Part of the evaluation now is looking at what the demand is and determining who has not been helped, or not helped adequately enough, he said. He pointed to industries that have been relatively left out of earlier aid packages, such as the biofuels industry and certain specialty crops.
"I suspect we will find with the amount of money that we have that it will be difficult to meet all of the needs that already have been articulated and those that are still coming in," Vilsack said.
USDA continues to sign up farmers for the Coronavirus Food Assistance Program -- Additional Assistance (CFAP-AA). Sign-up will continue even as payments for that program remain frozen.
Applications for CFAP-2 closed in December and USDA has continued providing those payments, which amount to $13.27 billion. Corn, cattle, "sales commodities," soybeans, milk, wheat and hogs remain the largest commodities receiving payments under the program.
While the CFAP also is drawing attention, USDA also is reaching out to producers to make their selection for the traditional commodity programs -- Agricultural Risk Coverage (ARC) and the Price Loss Coverage (PLC). Just under 1.3 million producers have enrolled for 2021, but typically about 1.7 million farms enroll annually. The enrollment deadline is March 15.
Separately on Friday, USDA extended its application deadline to April 9 for producers to apply for the Quality Loss Adjustment (QLA) disaster aid. The program was set up to help producers who suffered quality crop losses in 2018 and 2019 disasters. USDA has received about 8,100 applications under the program so far.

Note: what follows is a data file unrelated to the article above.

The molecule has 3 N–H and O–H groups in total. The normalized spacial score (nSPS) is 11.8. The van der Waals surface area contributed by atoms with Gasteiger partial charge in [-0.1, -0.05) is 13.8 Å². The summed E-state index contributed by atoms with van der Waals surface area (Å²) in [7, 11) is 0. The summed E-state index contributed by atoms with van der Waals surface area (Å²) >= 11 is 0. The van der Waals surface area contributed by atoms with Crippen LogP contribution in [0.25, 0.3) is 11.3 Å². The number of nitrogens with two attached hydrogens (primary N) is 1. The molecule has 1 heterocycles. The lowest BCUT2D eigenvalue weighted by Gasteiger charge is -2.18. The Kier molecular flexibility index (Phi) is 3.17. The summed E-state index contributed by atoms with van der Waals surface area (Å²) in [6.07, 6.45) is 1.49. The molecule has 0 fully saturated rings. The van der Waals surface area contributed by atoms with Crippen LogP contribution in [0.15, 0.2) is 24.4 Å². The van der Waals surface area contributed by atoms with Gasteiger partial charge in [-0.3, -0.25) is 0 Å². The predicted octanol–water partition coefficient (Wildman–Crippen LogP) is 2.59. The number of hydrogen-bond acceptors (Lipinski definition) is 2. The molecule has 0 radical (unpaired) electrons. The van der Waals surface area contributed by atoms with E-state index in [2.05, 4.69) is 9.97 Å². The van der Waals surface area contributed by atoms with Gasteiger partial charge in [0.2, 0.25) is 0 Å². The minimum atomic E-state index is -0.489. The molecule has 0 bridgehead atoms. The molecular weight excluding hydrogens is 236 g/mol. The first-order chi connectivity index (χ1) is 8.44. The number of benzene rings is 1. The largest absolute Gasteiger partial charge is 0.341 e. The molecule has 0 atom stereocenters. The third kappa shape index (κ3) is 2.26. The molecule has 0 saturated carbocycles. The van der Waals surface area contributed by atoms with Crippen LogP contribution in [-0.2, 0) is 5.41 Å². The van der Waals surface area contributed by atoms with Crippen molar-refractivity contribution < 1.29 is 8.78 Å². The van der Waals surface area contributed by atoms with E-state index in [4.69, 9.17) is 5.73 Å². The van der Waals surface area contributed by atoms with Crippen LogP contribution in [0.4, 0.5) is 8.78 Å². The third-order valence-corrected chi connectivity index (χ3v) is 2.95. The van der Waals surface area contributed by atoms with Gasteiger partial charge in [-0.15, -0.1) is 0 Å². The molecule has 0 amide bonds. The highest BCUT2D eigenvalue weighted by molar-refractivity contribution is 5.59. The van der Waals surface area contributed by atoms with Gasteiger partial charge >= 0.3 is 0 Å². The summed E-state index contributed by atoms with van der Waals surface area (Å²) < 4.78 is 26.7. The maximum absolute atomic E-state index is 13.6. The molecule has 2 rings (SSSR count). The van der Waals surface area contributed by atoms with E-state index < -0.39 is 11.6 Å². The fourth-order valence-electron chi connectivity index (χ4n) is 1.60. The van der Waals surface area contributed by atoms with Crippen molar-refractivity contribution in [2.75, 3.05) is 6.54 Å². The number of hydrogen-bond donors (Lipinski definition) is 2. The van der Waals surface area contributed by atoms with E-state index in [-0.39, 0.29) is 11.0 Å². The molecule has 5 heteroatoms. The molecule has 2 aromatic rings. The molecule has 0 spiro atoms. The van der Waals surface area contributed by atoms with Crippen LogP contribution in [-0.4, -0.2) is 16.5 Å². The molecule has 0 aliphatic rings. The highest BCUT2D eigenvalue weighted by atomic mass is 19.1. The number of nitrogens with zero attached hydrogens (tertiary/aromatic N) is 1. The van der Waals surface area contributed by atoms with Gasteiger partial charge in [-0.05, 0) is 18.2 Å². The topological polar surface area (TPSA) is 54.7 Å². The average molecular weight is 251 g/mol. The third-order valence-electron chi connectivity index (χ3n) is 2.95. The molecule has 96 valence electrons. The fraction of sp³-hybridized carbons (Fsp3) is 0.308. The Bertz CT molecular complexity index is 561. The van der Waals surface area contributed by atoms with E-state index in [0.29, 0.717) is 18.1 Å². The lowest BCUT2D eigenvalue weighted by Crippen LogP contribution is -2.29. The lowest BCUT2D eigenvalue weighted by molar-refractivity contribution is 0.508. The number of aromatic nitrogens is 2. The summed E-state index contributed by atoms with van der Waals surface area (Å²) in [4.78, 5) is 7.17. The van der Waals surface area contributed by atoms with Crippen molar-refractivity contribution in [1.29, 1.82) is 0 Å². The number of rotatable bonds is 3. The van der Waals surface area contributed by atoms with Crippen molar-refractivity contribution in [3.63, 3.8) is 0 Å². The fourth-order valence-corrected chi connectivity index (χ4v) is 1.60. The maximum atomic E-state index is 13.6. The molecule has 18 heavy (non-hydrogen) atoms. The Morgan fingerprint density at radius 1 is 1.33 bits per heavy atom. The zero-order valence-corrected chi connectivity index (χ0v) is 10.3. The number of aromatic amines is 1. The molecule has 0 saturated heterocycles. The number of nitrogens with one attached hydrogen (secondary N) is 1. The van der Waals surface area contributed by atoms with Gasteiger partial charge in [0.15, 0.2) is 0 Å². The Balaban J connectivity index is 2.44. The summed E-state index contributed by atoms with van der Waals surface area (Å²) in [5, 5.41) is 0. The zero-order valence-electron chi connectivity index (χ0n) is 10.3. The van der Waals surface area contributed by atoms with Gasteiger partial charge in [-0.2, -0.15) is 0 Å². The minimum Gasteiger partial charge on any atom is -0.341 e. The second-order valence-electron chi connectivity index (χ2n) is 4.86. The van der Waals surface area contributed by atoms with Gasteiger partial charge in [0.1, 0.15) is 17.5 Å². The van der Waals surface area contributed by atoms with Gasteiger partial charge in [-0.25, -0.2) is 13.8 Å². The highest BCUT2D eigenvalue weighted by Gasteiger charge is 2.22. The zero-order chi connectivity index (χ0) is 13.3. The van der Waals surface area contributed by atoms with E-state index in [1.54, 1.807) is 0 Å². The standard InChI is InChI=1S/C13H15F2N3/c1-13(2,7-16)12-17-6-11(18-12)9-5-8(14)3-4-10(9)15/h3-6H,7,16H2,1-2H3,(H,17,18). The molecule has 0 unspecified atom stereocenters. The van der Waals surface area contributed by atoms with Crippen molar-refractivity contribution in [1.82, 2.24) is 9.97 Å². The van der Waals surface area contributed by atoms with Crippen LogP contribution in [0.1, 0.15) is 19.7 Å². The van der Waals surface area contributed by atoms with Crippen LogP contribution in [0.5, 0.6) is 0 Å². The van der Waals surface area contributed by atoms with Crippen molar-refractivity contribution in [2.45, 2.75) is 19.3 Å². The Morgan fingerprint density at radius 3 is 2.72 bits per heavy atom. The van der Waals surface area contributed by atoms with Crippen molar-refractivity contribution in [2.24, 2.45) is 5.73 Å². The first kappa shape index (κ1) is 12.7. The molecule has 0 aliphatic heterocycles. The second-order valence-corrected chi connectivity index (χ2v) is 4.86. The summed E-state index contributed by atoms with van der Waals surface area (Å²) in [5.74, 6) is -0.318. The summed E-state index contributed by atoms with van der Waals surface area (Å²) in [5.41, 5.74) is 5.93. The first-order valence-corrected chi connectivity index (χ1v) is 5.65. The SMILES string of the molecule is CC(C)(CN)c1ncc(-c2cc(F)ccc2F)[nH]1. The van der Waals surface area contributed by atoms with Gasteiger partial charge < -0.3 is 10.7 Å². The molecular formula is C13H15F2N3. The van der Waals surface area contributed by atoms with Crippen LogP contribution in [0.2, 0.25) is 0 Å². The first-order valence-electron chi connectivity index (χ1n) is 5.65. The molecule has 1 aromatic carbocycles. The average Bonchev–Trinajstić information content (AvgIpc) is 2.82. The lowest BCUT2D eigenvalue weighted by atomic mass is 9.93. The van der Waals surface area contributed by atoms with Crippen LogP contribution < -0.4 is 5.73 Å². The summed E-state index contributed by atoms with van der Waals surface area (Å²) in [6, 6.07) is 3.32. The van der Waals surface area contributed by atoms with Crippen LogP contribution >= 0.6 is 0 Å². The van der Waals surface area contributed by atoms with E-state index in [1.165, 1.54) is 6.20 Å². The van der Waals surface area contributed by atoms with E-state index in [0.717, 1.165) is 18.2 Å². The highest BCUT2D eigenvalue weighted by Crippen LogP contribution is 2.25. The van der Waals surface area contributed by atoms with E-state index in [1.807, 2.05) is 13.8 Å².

Speaking at Classic, Vilsack also talked about the need for more markets. Citing again that nearly 90% of farmers require off-farm income, Vilsack said USDA needs to put a higher emphasis on different markets. Coming from his last job as CEO of the U.S. Dairy Export Council, Vilsack said he gained greater appreciation that as much as 30% of U.S. agricultural products are exported. To expand those numbers, more staff, promotion and attention are needed in key agricultural markets.
"We're going to focus our attention and resources at USDA in providing assistance to allow for greater presence in those key markets, and we know what those markets are," he said.
This week, Vilsack also spoke to the agricultural ministers of Canada and Mexico. Wheat and dairy access remain issues in Canada, while the U.S. is becoming more concerned about Mexico's stance on genetically engineered crops.
The secretary also expressed confidence about continues trade sales to China, "because China needs what the U.S. can provide and China needs a lot of what we can provide."
While exports to China reached a record in sales, the secretary said numbers were still similar to trade in 2017 before the tariff battles began. Over that time, Vilsack said the U.S. has lost market share in China as well. Sales are strong "but they are not where we need them to be and they are not where we want them to be."
There is also a need to diversify sales "because we saw the consequences of that when we did have a disruption in the relationship with China."
Talking about "open and transparent markets," the secretary said there are growing worries about consolidation in several agricultural commodities. One solution is to expand processing facilities nationally, and USDA is going to look at helping invest in those projects.
"We learned during the course of COVID that our supply chain can easily be disrupted," he said.
Chris Clayton can be reached at Chris.Clayton@dtn.com